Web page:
Resilience

Hugh
Hugh McDermott, UNHS Principal

As a former English teacher, there are some words I just love—like “resilience.” I love its meaning and what it stands for, and it’s very easy for me to conjure a mental picture of resilience.

One of the definitions Webster provides for resilience is, “an ability to recover from or adjust easily to misfortune or change.”

As a principal I have witnessed many students demonstrate resilience. Students who struggled to pass their courses, their resilience showed strongly. These students knew they were struggling in their classes—some had been struggling academically for years!

Sometimes as a teacher, counselor or principal, we would learn and discover more about these students outside of school. It was then we better understood the word resilience! Many times these students came from very difficult personal situations—a broken family, abuse situations or low income. Even though they were dealing with these problems, many did not have an attendance problem. They liked being at school, and once we figured out together how they could be successful, there was nothing stopping them from overcoming anything.

I think resilience springs eternal and internal within each of us. Everyone exudes some resilience, but how one nurtures it makes us all different. Many students who struggle on a daily basis with life around them have resilience but at times it must seem almost like it is extinguished. Others guard and protect what resilience they have because they feel it is all they have. No matter the situation, your resilience will pay off if you work hard enough.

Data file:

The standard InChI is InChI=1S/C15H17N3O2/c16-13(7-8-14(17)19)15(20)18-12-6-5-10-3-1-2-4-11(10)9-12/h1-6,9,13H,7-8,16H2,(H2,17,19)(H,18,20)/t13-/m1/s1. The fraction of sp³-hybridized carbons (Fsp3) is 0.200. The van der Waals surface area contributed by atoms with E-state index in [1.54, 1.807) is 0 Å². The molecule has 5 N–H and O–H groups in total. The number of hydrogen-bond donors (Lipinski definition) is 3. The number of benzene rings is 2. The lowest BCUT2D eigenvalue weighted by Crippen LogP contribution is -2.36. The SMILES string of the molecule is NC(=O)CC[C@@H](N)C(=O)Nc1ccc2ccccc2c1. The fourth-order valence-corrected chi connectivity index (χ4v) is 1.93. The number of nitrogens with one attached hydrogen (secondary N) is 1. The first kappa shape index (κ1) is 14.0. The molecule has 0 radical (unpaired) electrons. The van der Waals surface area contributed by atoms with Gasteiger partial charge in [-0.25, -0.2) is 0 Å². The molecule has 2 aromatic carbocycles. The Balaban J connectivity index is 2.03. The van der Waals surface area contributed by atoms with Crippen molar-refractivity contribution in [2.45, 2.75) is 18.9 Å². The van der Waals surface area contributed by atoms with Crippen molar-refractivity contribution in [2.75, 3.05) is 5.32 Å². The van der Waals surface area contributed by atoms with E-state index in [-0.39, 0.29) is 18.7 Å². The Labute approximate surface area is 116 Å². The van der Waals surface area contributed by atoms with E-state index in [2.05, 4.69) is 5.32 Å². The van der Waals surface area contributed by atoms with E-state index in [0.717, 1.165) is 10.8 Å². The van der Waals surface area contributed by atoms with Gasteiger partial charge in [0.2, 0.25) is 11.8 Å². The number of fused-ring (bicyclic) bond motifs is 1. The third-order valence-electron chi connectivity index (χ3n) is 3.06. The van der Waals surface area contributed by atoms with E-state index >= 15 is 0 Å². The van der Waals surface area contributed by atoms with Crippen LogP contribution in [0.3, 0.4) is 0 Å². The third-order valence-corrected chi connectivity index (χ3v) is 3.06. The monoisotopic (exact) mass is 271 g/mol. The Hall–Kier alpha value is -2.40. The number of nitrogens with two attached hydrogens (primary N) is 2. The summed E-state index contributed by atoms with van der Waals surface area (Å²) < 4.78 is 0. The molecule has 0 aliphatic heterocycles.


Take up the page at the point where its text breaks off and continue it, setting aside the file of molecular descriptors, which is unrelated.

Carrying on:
As educators, we carry a responsibility of inspiring hope within all our students. Students have their hopes and dreams, whatever they are, and it is our job to encourage them, support them and motivate them into believing anything is possible.

What examples of resilience have you witnessed or what have you overcome?

Comparison- A Good or Bad Thing?

Ray
Ray Henning, UNHS Academic Adviser

Something that is done a lot in our society is comparison.

People compare themselves with others in many aspects of life. Some of the common areas of comparison are appearance, athletics, education, occupations, possessions, finances, etc. We can feel good or bad about ourselves depending to who or what we are being compared.

Former U.S. President, Teddy Roosevelt, once said, “Comparison is a thief of joy.”

Personally, I have mixed feelings about comparisons. My competitive side sometimes likes to see where I rank to others, but I also realize many comparisons are not fair.

For example, having worked in education for almost 40 years, I have witnessed schools being compared by test scores and designated good or bad based solely on these scores. Obviously, the student clientele at all schools is not the same. To say a school is better because their test scores are higher than another school, may have just a lot to do with who is at the school, rather than what or how the students are being taught.

Using an athletic illustration, imagine two athletes, one with a talent level of ten and the other with a talent level of five. The first athlete is performing at a six and the second athlete is performing at a four. Although a six is higher than a four, the first athlete is using only 60% of his/her ability and the second athlete is performing at 80% of ability—so who is the better athlete?

Thus, perhaps a better way to use comparison is in the area of self-analysis. Are you getting better in whatever areas you are striving to improve?

  1. A good first step is to identify a baseline, a starting point.
  2. The next step is to work to get better and you need to check periodically if you are showing growth.

I particularly like this quote from the famous UCLA basketball coach, John Wooden:

“Success is the peace of mind, which is a direct result of self-satisfaction in knowing you did your best to become the best that you are capable of becoming.”

Things to consider: Would you describe yourself as a success? How about reducing the amount of time you spend comparing yourself to others, but taking a good look at the person in the mirror?